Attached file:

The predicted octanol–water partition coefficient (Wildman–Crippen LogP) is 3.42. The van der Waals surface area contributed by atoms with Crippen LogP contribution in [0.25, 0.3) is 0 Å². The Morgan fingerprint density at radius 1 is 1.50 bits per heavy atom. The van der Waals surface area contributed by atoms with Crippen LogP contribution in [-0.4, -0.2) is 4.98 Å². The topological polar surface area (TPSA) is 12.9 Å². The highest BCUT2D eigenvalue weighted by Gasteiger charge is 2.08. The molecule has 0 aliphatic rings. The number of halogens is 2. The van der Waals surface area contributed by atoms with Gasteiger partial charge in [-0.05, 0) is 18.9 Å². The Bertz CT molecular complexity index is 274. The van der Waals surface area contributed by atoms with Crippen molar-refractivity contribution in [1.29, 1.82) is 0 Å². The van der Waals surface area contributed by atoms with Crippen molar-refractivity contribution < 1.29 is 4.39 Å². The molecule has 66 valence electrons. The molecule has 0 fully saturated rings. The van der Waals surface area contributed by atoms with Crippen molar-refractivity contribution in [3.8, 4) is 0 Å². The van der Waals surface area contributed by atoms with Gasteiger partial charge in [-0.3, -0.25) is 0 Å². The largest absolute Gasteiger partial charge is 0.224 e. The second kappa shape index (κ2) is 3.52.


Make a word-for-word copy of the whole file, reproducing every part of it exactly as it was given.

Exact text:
The predicted octanol–water partition coefficient (Wildman–Crippen LogP) is 3.42. The van der Waals surface area contributed by atoms with Crippen LogP contribution in [0.25, 0.3) is 0 Å². The Morgan fingerprint density at radius 1 is 1.50 bits per heavy atom. The van der Waals surface area contributed by atoms with Crippen LogP contribution in [-0.4, -0.2) is 4.98 Å². The topological polar surface area (TPSA) is 12.9 Å². The highest BCUT2D eigenvalue weighted by Gasteiger charge is 2.08. The molecule has 0 aliphatic rings. The number of halogens is 2. The van der Waals surface area contributed by atoms with Gasteiger partial charge in [-0.05, 0) is 18.9 Å². The Bertz CT molecular complexity index is 274. The van der Waals surface area contributed by atoms with Crippen molar-refractivity contribution in [1.29, 1.82) is 0 Å². The van der Waals surface area contributed by atoms with Crippen molar-refractivity contribution < 1.29 is 4.39 Å². The molecule has 66 valence electrons. The molecule has 0 fully saturated rings. The van der Waals surface area contributed by atoms with Crippen molar-refractivity contribution in [3.8, 4) is 0 Å². The van der Waals surface area contributed by atoms with Gasteiger partial charge in [-0.3, -0.25) is 0 Å². The largest absolute Gasteiger partial charge is 0.224 e. The second kappa shape index (κ2) is 3.52.